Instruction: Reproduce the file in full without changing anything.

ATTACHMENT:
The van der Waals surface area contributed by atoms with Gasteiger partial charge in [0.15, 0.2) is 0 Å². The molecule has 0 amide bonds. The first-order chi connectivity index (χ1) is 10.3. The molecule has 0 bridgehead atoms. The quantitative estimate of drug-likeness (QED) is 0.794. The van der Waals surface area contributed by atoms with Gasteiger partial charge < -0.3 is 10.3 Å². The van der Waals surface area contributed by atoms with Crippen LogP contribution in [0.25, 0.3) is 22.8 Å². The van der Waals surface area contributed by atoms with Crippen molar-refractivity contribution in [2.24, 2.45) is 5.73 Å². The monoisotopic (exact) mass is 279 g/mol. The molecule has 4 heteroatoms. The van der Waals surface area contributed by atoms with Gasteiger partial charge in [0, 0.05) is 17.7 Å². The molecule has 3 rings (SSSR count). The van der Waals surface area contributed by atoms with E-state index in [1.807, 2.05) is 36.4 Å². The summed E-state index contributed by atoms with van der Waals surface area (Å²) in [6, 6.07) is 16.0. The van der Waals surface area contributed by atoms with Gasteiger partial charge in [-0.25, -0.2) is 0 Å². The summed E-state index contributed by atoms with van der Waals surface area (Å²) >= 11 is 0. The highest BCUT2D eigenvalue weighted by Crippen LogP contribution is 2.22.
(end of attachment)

The van der Waals surface area contributed by atoms with Gasteiger partial charge in [0.15, 0.2) is 0 Å². The molecule has 0 amide bonds. The first-order chi connectivity index (χ1) is 10.3. The molecule has 0 bridgehead atoms. The quantitative estimate of drug-likeness (QED) is 0.794. The van der Waals surface area contributed by atoms with Gasteiger partial charge < -0.3 is 10.3 Å². The van der Waals surface area contributed by atoms with Crippen LogP contribution in [0.25, 0.3) is 22.8 Å². The van der Waals surface area contributed by atoms with Crippen molar-refractivity contribution in [2.24, 2.45) is 5.73 Å². The monoisotopic (exact) mass is 279 g/mol. The molecule has 4 heteroatoms. The van der Waals surface area contributed by atoms with Gasteiger partial charge in [0, 0.05) is 17.7 Å². The molecule has 3 rings (SSSR count). The van der Waals surface area contributed by atoms with E-state index in [1.807, 2.05) is 36.4 Å². The summed E-state index contributed by atoms with van der Waals surface area (Å²) in [6, 6.07) is 16.0. The van der Waals surface area contributed by atoms with Gasteiger partial charge in [-0.25, -0.2) is 0 Å². The summed E-state index contributed by atoms with van der Waals surface area (Å²) >= 11 is 0. The highest BCUT2D eigenvalue weighted by Crippen LogP contribution is 2.22.